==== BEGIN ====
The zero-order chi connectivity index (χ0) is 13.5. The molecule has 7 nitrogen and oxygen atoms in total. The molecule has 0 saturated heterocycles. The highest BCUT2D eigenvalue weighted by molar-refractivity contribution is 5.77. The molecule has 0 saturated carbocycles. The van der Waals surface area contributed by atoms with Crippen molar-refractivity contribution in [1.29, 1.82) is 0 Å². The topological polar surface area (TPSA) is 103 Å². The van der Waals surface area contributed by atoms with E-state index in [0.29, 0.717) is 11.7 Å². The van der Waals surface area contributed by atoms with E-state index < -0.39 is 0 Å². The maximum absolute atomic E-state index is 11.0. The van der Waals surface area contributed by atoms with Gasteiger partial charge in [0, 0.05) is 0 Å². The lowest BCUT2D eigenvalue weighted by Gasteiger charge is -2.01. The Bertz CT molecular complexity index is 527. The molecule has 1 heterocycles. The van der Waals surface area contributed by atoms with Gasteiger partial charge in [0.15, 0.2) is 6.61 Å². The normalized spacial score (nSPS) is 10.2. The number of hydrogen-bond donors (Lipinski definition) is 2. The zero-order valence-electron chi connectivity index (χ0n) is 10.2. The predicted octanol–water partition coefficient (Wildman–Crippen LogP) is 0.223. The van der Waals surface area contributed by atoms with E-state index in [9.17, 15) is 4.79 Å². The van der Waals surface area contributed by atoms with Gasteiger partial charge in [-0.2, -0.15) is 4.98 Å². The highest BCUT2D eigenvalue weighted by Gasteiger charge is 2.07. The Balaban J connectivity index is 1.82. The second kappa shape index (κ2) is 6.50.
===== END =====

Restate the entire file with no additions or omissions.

The zero-order chi connectivity index (χ0) is 13.5. The molecule has 7 nitrogen and oxygen atoms in total. The molecule has 0 saturated heterocycles. The highest BCUT2D eigenvalue weighted by molar-refractivity contribution is 5.77. The molecule has 0 saturated carbocycles. The van der Waals surface area contributed by atoms with Crippen molar-refractivity contribution in [1.29, 1.82) is 0 Å². The topological polar surface area (TPSA) is 103 Å². The van der Waals surface area contributed by atoms with E-state index in [0.29, 0.717) is 11.7 Å². The van der Waals surface area contributed by atoms with E-state index < -0.39 is 0 Å². The maximum absolute atomic E-state index is 11.0. The van der Waals surface area contributed by atoms with Gasteiger partial charge in [0, 0.05) is 0 Å². The lowest BCUT2D eigenvalue weighted by Gasteiger charge is -2.01. The Bertz CT molecular complexity index is 527. The molecule has 1 heterocycles. The van der Waals surface area contributed by atoms with Gasteiger partial charge in [0.15, 0.2) is 6.61 Å². The normalized spacial score (nSPS) is 10.2. The number of hydrogen-bond donors (Lipinski definition) is 2. The zero-order valence-electron chi connectivity index (χ0n) is 10.2. The predicted octanol–water partition coefficient (Wildman–Crippen LogP) is 0.223. The van der Waals surface area contributed by atoms with E-state index in [9.17, 15) is 4.79 Å². The van der Waals surface area contributed by atoms with Gasteiger partial charge in [-0.2, -0.15) is 4.98 Å². The highest BCUT2D eigenvalue weighted by Gasteiger charge is 2.07. The Balaban J connectivity index is 1.82. The second kappa shape index (κ2) is 6.50.